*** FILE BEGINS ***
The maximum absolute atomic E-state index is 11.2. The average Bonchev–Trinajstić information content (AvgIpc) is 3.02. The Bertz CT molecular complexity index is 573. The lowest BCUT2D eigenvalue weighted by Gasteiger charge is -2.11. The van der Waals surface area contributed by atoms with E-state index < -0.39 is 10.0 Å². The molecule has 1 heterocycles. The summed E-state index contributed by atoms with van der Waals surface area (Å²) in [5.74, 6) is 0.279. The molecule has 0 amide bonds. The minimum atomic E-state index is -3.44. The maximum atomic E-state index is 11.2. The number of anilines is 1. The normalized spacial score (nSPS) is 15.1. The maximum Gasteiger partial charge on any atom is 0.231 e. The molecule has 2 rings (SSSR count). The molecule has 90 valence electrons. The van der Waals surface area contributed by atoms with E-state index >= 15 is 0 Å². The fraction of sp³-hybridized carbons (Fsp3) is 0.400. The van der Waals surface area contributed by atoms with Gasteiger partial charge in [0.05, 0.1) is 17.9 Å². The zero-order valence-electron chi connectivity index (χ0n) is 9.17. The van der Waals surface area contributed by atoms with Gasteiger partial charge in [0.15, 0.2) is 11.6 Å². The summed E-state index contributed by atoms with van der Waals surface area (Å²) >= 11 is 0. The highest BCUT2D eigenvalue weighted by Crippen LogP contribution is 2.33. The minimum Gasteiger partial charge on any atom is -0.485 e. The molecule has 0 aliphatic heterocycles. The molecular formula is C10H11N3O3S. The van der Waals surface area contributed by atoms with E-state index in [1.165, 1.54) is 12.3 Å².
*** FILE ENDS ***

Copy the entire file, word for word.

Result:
The maximum absolute atomic E-state index is 11.2. The average Bonchev–Trinajstić information content (AvgIpc) is 3.02. The Bertz CT molecular complexity index is 573. The lowest BCUT2D eigenvalue weighted by Gasteiger charge is -2.11. The van der Waals surface area contributed by atoms with E-state index < -0.39 is 10.0 Å². The molecule has 1 heterocycles. The summed E-state index contributed by atoms with van der Waals surface area (Å²) in [5.74, 6) is 0.279. The molecule has 0 amide bonds. The minimum atomic E-state index is -3.44. The maximum atomic E-state index is 11.2. The number of anilines is 1. The normalized spacial score (nSPS) is 15.1. The maximum Gasteiger partial charge on any atom is 0.231 e. The molecule has 2 rings (SSSR count). The molecule has 90 valence electrons. The van der Waals surface area contributed by atoms with E-state index >= 15 is 0 Å². The fraction of sp³-hybridized carbons (Fsp3) is 0.400. The van der Waals surface area contributed by atoms with Gasteiger partial charge in [0.05, 0.1) is 17.9 Å². The zero-order valence-electron chi connectivity index (χ0n) is 9.17. The van der Waals surface area contributed by atoms with Gasteiger partial charge in [0.15, 0.2) is 11.6 Å². The summed E-state index contributed by atoms with van der Waals surface area (Å²) >= 11 is 0. The highest BCUT2D eigenvalue weighted by Crippen LogP contribution is 2.33. The minimum Gasteiger partial charge on any atom is -0.485 e. The molecule has 0 aliphatic heterocycles. The molecular formula is C10H11N3O3S. The van der Waals surface area contributed by atoms with E-state index in [1.165, 1.54) is 12.3 Å².